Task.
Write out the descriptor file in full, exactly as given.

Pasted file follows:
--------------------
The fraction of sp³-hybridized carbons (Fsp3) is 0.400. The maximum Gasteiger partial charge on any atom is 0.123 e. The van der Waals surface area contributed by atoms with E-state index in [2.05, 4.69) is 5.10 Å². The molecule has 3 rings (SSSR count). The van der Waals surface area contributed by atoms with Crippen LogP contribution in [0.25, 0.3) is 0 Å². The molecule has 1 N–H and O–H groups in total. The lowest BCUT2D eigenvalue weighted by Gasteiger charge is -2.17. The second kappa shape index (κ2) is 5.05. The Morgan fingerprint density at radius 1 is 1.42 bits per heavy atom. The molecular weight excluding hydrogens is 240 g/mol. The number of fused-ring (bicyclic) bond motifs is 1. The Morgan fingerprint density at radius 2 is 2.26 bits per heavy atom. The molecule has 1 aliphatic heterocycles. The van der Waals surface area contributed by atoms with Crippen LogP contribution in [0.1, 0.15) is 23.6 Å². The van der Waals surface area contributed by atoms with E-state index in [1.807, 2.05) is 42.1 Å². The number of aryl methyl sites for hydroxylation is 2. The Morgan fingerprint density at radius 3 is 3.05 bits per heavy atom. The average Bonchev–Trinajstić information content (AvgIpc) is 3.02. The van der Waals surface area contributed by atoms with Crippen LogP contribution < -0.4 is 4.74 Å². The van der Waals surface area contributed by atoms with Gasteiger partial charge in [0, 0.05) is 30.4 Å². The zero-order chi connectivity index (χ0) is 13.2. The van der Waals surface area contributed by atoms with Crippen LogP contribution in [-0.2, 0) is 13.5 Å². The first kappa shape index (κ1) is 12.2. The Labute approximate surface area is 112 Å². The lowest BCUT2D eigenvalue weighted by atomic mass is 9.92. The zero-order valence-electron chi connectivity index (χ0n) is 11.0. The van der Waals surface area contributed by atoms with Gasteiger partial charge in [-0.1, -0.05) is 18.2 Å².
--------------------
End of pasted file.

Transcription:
The fraction of sp³-hybridized carbons (Fsp3) is 0.400. The maximum Gasteiger partial charge on any atom is 0.123 e. The van der Waals surface area contributed by atoms with E-state index in [2.05, 4.69) is 5.10 Å². The molecule has 3 rings (SSSR count). The van der Waals surface area contributed by atoms with Crippen LogP contribution in [0.25, 0.3) is 0 Å². The molecule has 1 N–H and O–H groups in total. The lowest BCUT2D eigenvalue weighted by Gasteiger charge is -2.17. The second kappa shape index (κ2) is 5.05. The Morgan fingerprint density at radius 1 is 1.42 bits per heavy atom. The molecular weight excluding hydrogens is 240 g/mol. The number of fused-ring (bicyclic) bond motifs is 1. The Morgan fingerprint density at radius 2 is 2.26 bits per heavy atom. The molecule has 1 aliphatic heterocycles. The van der Waals surface area contributed by atoms with Crippen LogP contribution in [0.1, 0.15) is 23.6 Å². The van der Waals surface area contributed by atoms with E-state index in [1.807, 2.05) is 42.1 Å². The number of aryl methyl sites for hydroxylation is 2. The Morgan fingerprint density at radius 3 is 3.05 bits per heavy atom. The average Bonchev–Trinajstić information content (AvgIpc) is 3.02. The van der Waals surface area contributed by atoms with Crippen LogP contribution < -0.4 is 4.74 Å². The van der Waals surface area contributed by atoms with Gasteiger partial charge in [0, 0.05) is 30.4 Å². The zero-order chi connectivity index (χ0) is 13.2. The van der Waals surface area contributed by atoms with Crippen LogP contribution in [-0.2, 0) is 13.5 Å². The first kappa shape index (κ1) is 12.2. The Labute approximate surface area is 112 Å². The lowest BCUT2D eigenvalue weighted by atomic mass is 9.92. The zero-order valence-electron chi connectivity index (χ0n) is 11.0. The van der Waals surface area contributed by atoms with Gasteiger partial charge in [-0.1, -0.05) is 18.2 Å².